Cities with significant Gujarati populations include Leicester and London boroughs of Brent, Barnet, Harrow and Wembley.There is also a small, but vibrant Gujarati-speaking Parsi community of Zoroastrians present in the country, dating back to the bygone era of Dadabhai Navroji, Shapurji Saklatvala and Pherozeshah Mehta.The countries with the largest Gujarati populations are Pakistan, United Kingdom, United States, Canada and many countries in Southern and East Africa.
Both Hindus and Muslims have established caste or community associations, temples, and mosques to cater for the needs of their respective communities.
A well known temple popular with Gujaratis is the BAPS Swaminarayan Temple in Neasdon, London.
Gujaratis also form a significant part of the populations in the neighboring metropolis of Mumbai and union territories of Daman and Diu, and Dadra Nagar Haveli, both being former Portuguese colonies.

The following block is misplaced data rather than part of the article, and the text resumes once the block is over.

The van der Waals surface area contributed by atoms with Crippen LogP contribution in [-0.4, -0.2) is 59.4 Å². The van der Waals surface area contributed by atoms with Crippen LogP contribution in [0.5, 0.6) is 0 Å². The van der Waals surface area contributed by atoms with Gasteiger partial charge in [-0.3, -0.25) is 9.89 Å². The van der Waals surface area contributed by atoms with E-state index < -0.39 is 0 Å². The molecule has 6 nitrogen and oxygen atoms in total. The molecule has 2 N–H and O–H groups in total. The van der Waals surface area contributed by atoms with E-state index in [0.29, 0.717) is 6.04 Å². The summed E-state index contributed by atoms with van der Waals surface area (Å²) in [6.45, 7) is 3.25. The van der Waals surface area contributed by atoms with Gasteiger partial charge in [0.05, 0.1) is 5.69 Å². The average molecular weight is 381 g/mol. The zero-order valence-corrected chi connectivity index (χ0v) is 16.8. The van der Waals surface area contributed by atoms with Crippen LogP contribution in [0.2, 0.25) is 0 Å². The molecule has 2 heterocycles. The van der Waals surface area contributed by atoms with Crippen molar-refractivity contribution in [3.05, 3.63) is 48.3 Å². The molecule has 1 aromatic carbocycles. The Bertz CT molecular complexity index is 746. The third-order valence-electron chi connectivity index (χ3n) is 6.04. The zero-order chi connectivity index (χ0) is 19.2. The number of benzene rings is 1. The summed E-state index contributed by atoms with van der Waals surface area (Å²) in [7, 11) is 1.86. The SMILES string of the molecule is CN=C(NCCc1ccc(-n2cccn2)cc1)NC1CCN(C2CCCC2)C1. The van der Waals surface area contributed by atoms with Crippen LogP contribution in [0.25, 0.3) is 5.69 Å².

and have therefore been at forefront of migrations all over the world, particularly to regions that were part of the British empire such as Fiji, Hong Kong, East Africa and countries in Southern Africa.
The third largest overseas diaspora of Gujaratis, after Pakistan and United States, is in the UK.
At a population of around 600,000 Gujaratis form almost half of the Indian community who live in the UK (1.2 million).
Significant immigration from India to the United States started after the landmark Immigration and Nationality Act of 1965.
Early immigrants after 1965 were highly educated professionals.
A popular mosque that caters for the Gujarati Muslim community in Leicester is the Masjid Umar.
Leicester has a Jain Temple that is also the headquarters of Jain Samaj Europe.
Gujaratis first went to the UK in the 19th century with the establishment of the British Raj in India.